The above considerations highlight HDCP limitations with networked video systems in projects where protected content will be played. To address these limitations for the Pro AV industry, the DCP created the HDCP Pro standard. Integrators and sites approved for HDCP Pro will not be subject to device limits, level limits or leave-join handshaking. HDCP Pro allows Pro Repeaters to ignore the traditional topology constraints for allowing unlimited access to protected content. It does require extra administrative steps from the integrator.
Professional Licensed Installer
Any integrator wishing to deploy a HDCP Pro system must first receive approval from DCP as a licensed installer of Pro devices. HDCP Licensed Manufacturers are not allowed to sell HDCP Pro devices to unauthorized installers. HDCP Pro is only allowed for professional projects. The integrator must agree to the HDCP Professional terms and pay an administrative fee to DCP. Once approved, the integrator is placed on the public authorized installer list. Please see the DCP website for information on becoming a HDCP Professional Licensed Installer.
Only site types on the HDCP Professional Authorized Locations white list may receive HDCP Pro approved projects. The following site types are currently allowed:
- Large Retail Outlets
- Shopping Malls
- Cruise Ships
- Merchant Shipping
- Oil & Gas Service Vessels
- Large Private Yachts
- Single Family Dwelling
- Office Buildings
- Education Facilities
- Share Trading Floors
- Hospitals & Medical Training Facilities
- Transport Venues
- Manufacturing Facilities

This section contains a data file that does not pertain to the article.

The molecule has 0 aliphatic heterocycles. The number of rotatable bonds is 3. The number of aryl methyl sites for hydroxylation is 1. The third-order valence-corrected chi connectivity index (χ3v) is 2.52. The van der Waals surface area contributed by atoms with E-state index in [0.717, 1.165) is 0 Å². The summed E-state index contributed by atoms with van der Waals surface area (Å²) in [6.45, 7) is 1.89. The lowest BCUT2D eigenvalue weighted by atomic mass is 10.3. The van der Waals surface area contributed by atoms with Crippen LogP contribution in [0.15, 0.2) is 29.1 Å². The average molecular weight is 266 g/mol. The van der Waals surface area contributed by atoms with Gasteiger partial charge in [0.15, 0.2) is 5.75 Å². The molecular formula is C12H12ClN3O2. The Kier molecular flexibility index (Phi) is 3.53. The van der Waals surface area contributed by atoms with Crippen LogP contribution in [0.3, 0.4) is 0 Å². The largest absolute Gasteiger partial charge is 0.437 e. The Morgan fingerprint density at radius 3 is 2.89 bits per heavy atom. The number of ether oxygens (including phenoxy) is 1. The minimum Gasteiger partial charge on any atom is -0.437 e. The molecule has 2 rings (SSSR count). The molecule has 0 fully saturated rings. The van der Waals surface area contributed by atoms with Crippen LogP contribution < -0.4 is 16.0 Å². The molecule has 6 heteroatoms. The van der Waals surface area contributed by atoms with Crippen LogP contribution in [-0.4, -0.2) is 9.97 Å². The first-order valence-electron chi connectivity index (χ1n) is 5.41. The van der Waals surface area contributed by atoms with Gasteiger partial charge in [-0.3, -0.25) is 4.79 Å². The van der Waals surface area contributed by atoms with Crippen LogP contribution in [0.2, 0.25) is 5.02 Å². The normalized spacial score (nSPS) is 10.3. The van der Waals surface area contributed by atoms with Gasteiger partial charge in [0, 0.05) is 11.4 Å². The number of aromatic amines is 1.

- Houses of Worship
- Broadcast Production Facilities
- Mining Villages
- Oil/Gas Rigs/Installations
- Military Installations
- Government/Municipal Sites
- Courts & Justice Facilities
- Sporting Facilities
Projects not fitting any of the authorized location criteria will not be granted access to HDCP Pro. Any licensed installer may petition DCP to exempt another type of site.
System Renewablity Message
HDCP Pro enabled repeaters will have a System Renewability Message (SRM) engine. This engine manages authorization of the repeater to use HDCP Pro functionality. Approved projects must receive a SRM updates quarterly. When the SRM is active, repeaters act as a proxy to all standard HDCP sources and sinks. Pro repeaters will report their device count is 1 and the current level 1 one, regardless of the actual topology. This effectively removes all limitations. If the engine detects that the SRM is expired or invalid, the the repeater will default back in to standard HDCP 2.2 functionality, enforcing device and level maximums. DCP and SRM engines will support remote management and updates, eliminating the need for quarterly onsite visits. Any system designed for HDCP Pro should include Internet access for remote SRM updates, otherwise on-site updates are required.